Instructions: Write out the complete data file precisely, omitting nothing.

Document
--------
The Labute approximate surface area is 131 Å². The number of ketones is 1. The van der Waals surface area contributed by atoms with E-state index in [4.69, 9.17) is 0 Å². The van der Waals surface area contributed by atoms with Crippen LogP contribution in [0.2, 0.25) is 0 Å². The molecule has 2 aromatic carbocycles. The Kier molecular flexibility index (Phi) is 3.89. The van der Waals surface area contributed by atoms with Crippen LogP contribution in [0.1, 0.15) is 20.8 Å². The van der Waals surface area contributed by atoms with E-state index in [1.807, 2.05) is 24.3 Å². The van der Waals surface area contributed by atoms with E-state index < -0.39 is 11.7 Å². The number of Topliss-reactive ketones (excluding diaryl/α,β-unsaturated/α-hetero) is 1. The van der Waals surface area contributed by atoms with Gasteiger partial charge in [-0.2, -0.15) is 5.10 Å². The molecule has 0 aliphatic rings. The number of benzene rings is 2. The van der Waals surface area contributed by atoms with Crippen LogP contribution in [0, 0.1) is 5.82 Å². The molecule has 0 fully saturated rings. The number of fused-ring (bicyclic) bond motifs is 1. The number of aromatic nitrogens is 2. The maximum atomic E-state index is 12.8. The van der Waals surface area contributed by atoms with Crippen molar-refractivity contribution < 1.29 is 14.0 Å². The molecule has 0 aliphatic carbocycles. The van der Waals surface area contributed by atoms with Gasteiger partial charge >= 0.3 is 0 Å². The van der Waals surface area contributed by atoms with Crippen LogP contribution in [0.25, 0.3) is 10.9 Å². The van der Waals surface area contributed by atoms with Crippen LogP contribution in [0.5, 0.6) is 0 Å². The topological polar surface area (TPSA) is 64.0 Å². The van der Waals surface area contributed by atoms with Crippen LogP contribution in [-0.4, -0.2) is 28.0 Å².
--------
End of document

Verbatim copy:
The Labute approximate surface area is 131 Å². The number of ketones is 1. The van der Waals surface area contributed by atoms with E-state index in [4.69, 9.17) is 0 Å². The van der Waals surface area contributed by atoms with Crippen LogP contribution in [0.2, 0.25) is 0 Å². The molecule has 2 aromatic carbocycles. The Kier molecular flexibility index (Phi) is 3.89. The van der Waals surface area contributed by atoms with Crippen LogP contribution in [0.1, 0.15) is 20.8 Å². The van der Waals surface area contributed by atoms with E-state index in [1.807, 2.05) is 24.3 Å². The van der Waals surface area contributed by atoms with E-state index < -0.39 is 11.7 Å². The number of Topliss-reactive ketones (excluding diaryl/α,β-unsaturated/α-hetero) is 1. The van der Waals surface area contributed by atoms with Gasteiger partial charge in [-0.2, -0.15) is 5.10 Å². The molecule has 0 aliphatic rings. The number of benzene rings is 2. The van der Waals surface area contributed by atoms with Crippen LogP contribution in [0, 0.1) is 5.82 Å². The molecule has 0 fully saturated rings. The number of fused-ring (bicyclic) bond motifs is 1. The number of aromatic nitrogens is 2. The maximum atomic E-state index is 12.8. The van der Waals surface area contributed by atoms with Crippen molar-refractivity contribution < 1.29 is 14.0 Å². The molecule has 0 aliphatic carbocycles. The van der Waals surface area contributed by atoms with Gasteiger partial charge >= 0.3 is 0 Å². The van der Waals surface area contributed by atoms with Crippen LogP contribution in [0.25, 0.3) is 10.9 Å². The van der Waals surface area contributed by atoms with Crippen LogP contribution in [0.5, 0.6) is 0 Å². The topological polar surface area (TPSA) is 64.0 Å². The van der Waals surface area contributed by atoms with Crippen LogP contribution in [-0.4, -0.2) is 28.0 Å².